Any advice for aspiring authors?

I say this all the time and it’s probably the biggest lesson I learned. Once we put words down with the intention of publishing them, we’re no longer objective about them. A good editor is an absolute must. If that’s not at all possible due to finances, then get as many other eyes as you can on it. Also, use the four views method to find errors and improve writing.

Four Views Method:
1) Regular read-through in your word processing program. Edit there.

2) Have the program read it to you using text-to-speech. Word can do this very well. Edit again.

3) Read it on kindle like a regular book. (This one you might have to do more than once, but put it in Kindle format and read it like a regular book.) Highlight what you don’t like plus errors, then edit again.

4) Print it out and read it aloud to yourself in a room. This is seriously important. Our brains process words on a page slightly differently than we do on a screen. We’re less efficient at it and that means you’ll see things you didn’t see before. Also, our brains translate written words to verbal utterances in a radically different way than simply reading silently, so you’ll be amazed at the things you find when you do it like this. Not just errors, but awkward phrasing, habitual words, sentences that don’t work…etc.

Anything else you’d like to add?

I absolutely love books, movies, and pretty much everything entertainment, (which includes cute animal videos), so find me on Facebook or what-not and let’s be friends! I also love Goodreads as a reader, though I’m very quiet on there because I’m now an author, so if you’re also a Goodreader, hit me up as a friend so I can find more great books to read too. I’m a habitual shelf-peruser and I find loads of books that way.

Thank you for joining me today, Ann! It was great to have a chance to chat with you.

And you, as always, are awesome, Katy!


Visit to check out their second annual Zombie Blog Crawl, which begins TODAY! My crawl day is this coming Sunday (October 25th), so stay tuned for my own (amazing) giveaway.

Author Spotlight: Casey Hays!

Please welcome Author Casey Hays to THE KATY today!

Thank you so much for having me. I’m blessed to be here!headshot

Casey Hays lives in New Mexico with her husband of 25 years and their two children. A former high school English teacher turned author, she loves Young Adult Fiction as well as supernatural, fantasy sci-fi, and dystopia–all with a twist of romance. She is the author of three works: The Cadence, a YA supernatural romance, and Arrow’s Flight, a YA dystopian sci-fi series: Breeder (Book 1) and The Archer (Book 2). Look for Master (Book 3) scheduled for release in the next few months.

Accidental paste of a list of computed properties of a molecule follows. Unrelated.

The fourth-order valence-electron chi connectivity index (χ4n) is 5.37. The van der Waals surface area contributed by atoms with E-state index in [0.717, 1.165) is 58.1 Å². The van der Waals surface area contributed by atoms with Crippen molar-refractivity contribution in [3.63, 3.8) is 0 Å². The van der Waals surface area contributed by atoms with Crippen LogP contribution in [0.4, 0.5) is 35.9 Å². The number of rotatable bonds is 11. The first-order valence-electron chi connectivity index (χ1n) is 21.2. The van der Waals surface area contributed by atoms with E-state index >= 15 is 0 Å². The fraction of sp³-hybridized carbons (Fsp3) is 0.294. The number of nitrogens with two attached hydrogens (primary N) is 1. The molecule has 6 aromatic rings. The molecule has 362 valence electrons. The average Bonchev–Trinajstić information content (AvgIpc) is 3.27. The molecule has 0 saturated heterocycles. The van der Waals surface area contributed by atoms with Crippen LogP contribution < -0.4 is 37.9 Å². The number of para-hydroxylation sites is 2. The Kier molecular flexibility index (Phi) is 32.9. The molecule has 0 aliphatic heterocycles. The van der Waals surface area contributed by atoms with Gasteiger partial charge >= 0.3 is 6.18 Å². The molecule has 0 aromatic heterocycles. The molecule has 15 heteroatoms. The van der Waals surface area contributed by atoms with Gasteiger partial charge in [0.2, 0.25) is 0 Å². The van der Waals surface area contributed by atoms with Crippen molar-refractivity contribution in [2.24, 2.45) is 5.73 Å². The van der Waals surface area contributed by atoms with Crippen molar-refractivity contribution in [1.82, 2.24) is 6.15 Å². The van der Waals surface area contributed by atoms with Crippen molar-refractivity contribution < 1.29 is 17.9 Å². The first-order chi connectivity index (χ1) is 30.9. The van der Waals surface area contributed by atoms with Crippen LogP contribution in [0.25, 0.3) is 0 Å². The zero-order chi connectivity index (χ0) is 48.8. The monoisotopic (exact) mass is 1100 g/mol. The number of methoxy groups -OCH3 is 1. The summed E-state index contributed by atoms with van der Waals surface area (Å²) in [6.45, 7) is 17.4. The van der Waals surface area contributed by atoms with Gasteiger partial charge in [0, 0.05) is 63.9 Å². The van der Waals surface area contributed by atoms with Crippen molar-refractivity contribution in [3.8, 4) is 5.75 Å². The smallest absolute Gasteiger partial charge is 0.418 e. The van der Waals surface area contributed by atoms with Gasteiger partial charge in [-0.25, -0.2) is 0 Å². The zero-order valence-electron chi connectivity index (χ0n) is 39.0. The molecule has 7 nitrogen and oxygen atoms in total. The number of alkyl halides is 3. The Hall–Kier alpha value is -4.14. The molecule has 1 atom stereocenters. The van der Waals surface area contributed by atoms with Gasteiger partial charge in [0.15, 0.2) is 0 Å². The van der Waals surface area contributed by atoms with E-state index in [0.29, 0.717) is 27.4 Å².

Find Casey on social media!

Find out more about Casey Hays on Amazon, Facebook, Goodreads, Twitter, and her website!


How did you decide to become an author? Any books, movie, or people that inspired you to pursue your dream?

Honestly, I’ve always been a writer. My very first ideas were penned on pieces of legal pad paper folded in half, hole-punched, and tied with rubber bands. At age nine, my mom bought me a journal. I used it to write my first and very silly, unprofessional novel. It never went anywhere, but my dreams soared. During my school days, I entered every possible writing contest I could find–even won a few awards. But my third grade teacher, Mrs. Gadry, was my greatest inspiration with what she called, The Squiggle Book. Every day after my assignments were done, I’d take that spiral notebook up to her desk. She’d draw a “squiggle” and I’d take it back to my seat and finish it with some magnificent little art of my own. And then, the best part, I’d write a story about my drawing. It was the highlight of my day. I knew that year that I wanted to be a author more than anything else. I wanted to share the stories clamoring inside my head looking for a creative way out.

breederAre you self-published or traditionally published? Why did you choose to go that route?

Initially, I had a small time indie publisher. When they closed their doors, I just didn’t care to go to the trouble of looking for another one. They’d taught me so much about the business that I decided I’d take a stab at self-publishing. I’m not adverse to working with a publisher again someday, but honestly, right now? I’ve enjoyed being the one to make all the calls. It’s just me and my sidekick editor, Anna Faulk. It’s kind of nice.

Are you a plotter or a panster?

Panster all the way! I let my characters tell their stories, and I don’t interfere with outlines or any agendas. I mean, I don’t want to disrespect them! 😉

What draws you to writing in the Dystopian genre?

There’s something about the atmosphere of a Dystopian novel that appeals to me as a reader and a writer. It’s rugged and harsh and full of uncertainty and a bittersweet-ness for what’s been lost. But at the same time, it reeks of hope. Dystopian novels make me want to love longer and sing louder and fight harder against injustice. I hear my kind of music in between the pages of the best written ones, and what can I say… I love my kind of music.

What does the Band of Dystopian Authors and Fans group on Facebook mean to you?

They are the best! The fans are wonderful; the moderators have become my good friends. There’s never been a more supportive, active, involved, fun FB group in the history of Facebook.

archerHow would you react to the fact that the stars you were born under choose your fate? Would you fight it with everything you had or go with the flow?

That’s a tough one. I suppose it would depend on whether I felt comfortable with the life I’d been given. If injustice or cruelty to others were involved. I would fight with my last breath. But sometimes, we can learn to live with what we’ve been handed and be content. As a Christian, who believes in a God who is sovereign and knows every one of my days, past, present, and future, it’s hard to answer that question.